research vessel tourist

On Thursday, I met up with Brandi Murphy, one of the technicians on my icebreaker trip in the Bering Sea last year. Brandi works for the University of California – San Diego’s Scripps Institution of Oceanography. She’s at their Nimitz Marine Facility, or, as I would call it, “the place where they keep the boats.” Since I was in town for a conference, she offered to give me a tour.

It turns out Brandi doesn’t normally do the kind of stuff she was doing last spring on the Healy. On that cruise, she was collecting water; normally, she does marine seismic stuff. Basically, she knows how to tow an air gun behind a boat, make it go boom, and record the sounds that bounce back on a bunch of hydrophones. Here’s the 800-meter cable o’ hydrophones:

brandi with cable

“Cable” is really not a good enough word for this. It’s a flexible tube filled with silicon oil. The orange bits are hydrophones – there are 48 spaced along the cable – and the blue bits are floats that keep it hanging at the right level in the water. Wires carry the data from the hydrophones, and computers along the cable process it before sending it back to the ship.

So this high-tech tube trails behind a research vessel and records the sounds from the air guns bouncing off the bottom of the sea. They actually go about 1,000 meters below the bottom, so scientists can use this to map the rocks below the surface.

Next, we poked around the New Horizon, one of Scripp’s research vessels. It’s a whole lot smaller than the Healy, which is my point of reference for all ships. For example, the Healy has two gyms with lots of exercise equipment. The New Horizon has a stairmaster in a workroom and this:

shipboard gym

And now, something Brandi thinks you should know if you’re ever on a ship. The lifeboat is supposed to be released by a little pressure-sensitive mechanism. But if that happens, the boat is already underwater and things are pretty bad. So if you should ever find yourself needing a lifeboat, release the latch she’s pointing at or cut the rope below it.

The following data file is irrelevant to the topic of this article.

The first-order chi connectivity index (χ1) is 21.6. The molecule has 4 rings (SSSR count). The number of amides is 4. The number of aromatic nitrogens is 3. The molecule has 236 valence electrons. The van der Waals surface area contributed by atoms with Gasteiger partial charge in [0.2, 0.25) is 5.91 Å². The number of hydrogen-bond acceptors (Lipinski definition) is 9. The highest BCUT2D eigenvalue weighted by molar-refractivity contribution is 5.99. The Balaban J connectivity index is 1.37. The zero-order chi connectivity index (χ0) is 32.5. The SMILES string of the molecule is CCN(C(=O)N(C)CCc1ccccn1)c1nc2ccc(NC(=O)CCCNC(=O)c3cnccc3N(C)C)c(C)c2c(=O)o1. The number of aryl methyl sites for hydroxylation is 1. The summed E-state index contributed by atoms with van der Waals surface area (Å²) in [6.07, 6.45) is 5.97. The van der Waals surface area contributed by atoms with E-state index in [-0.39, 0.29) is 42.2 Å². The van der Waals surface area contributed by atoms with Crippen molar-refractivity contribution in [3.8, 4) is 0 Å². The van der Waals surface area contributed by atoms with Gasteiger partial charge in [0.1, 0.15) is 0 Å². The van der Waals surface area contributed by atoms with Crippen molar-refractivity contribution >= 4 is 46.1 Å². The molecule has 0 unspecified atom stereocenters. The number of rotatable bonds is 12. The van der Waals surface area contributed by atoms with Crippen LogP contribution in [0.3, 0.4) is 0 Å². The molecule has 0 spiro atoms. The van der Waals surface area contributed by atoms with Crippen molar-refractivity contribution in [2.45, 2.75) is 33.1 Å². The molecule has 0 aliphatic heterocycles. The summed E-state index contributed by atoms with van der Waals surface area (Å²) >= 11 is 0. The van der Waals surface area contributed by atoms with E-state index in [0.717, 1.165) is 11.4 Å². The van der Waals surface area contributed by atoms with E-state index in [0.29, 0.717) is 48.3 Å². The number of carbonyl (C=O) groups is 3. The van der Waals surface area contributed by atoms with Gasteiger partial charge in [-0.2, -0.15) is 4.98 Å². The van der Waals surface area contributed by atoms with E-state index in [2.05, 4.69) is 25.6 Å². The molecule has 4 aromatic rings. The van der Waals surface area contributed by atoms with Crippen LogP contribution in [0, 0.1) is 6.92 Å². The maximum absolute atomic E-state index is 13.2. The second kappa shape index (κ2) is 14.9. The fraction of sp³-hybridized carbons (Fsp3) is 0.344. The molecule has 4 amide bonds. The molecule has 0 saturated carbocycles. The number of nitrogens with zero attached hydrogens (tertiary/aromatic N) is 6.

important safety message

Then find the black thing coming out of the end and pull it to make the raft inflate.

Finally, Brandi took me to look at FLIP. That’s for “Floating Instrument Platform.” It isn’t a boat; it has to get towed out to sea. See the big long thing sticking out front, kinda looks like submarine? That’s part of FLIP. It’s filled with air right now. When it gets out to sea, they fill it with water and the whole thing turns – it takes half an hour – until it’s floating upright in the water.

flip

Everything turns 90 degrees. The walls become floors. And people live aboard, so everything has to either be capable of moving 90 degrees or be duplicated at 90 degrees.

Walking around on the platform is like being in an Escher print. Look up while standing on the deck and you’ll see an unclimbable ladder:

where are the giant ants?

Inside, we saw a bunk on wheels and this sink, in a bathroom:

swing sink

And here’s a door outside:

brandi on a door

The whole thing was both disorienting and totally cool. This video shows what it looks like when it’s flipped.

Brandi is also a knitter – she was working on beautiful burgundy-colored cardigan on the cruise last year. Here’s her knitting blog, which is mostly about spinning these days, but let’s not hold that against her.

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One Response to research vessel tourist

  1. SteveBetz says:

    That’s very cool — I haven’t known anyone that works at Scripps Oceanographic — that’d be a pretty cool tour.

    Sorry we couldn’t cross paths!

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